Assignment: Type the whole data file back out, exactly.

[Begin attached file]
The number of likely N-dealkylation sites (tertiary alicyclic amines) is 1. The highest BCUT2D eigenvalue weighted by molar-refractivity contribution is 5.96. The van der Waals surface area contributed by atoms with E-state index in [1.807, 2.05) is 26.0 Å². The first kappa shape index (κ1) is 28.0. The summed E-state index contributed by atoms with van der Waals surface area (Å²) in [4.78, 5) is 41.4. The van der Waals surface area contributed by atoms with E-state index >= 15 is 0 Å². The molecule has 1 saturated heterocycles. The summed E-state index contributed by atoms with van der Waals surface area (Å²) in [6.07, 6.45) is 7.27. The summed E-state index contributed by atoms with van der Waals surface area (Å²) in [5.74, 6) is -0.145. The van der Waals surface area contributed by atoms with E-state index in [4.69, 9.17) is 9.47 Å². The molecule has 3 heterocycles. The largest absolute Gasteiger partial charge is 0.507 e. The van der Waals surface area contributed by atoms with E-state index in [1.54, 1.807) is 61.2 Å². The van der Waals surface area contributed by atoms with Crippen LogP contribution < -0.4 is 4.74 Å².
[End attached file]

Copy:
The number of likely N-dealkylation sites (tertiary alicyclic amines) is 1. The highest BCUT2D eigenvalue weighted by molar-refractivity contribution is 5.96. The van der Waals surface area contributed by atoms with E-state index in [1.807, 2.05) is 26.0 Å². The first kappa shape index (κ1) is 28.0. The summed E-state index contributed by atoms with van der Waals surface area (Å²) in [4.78, 5) is 41.4. The van der Waals surface area contributed by atoms with E-state index >= 15 is 0 Å². The molecule has 1 saturated heterocycles. The summed E-state index contributed by atoms with van der Waals surface area (Å²) in [6.07, 6.45) is 7.27. The summed E-state index contributed by atoms with van der Waals surface area (Å²) in [5.74, 6) is -0.145. The van der Waals surface area contributed by atoms with E-state index in [4.69, 9.17) is 9.47 Å². The molecule has 3 heterocycles. The largest absolute Gasteiger partial charge is 0.507 e. The van der Waals surface area contributed by atoms with E-state index in [1.54, 1.807) is 61.2 Å². The van der Waals surface area contributed by atoms with Crippen LogP contribution < -0.4 is 4.74 Å².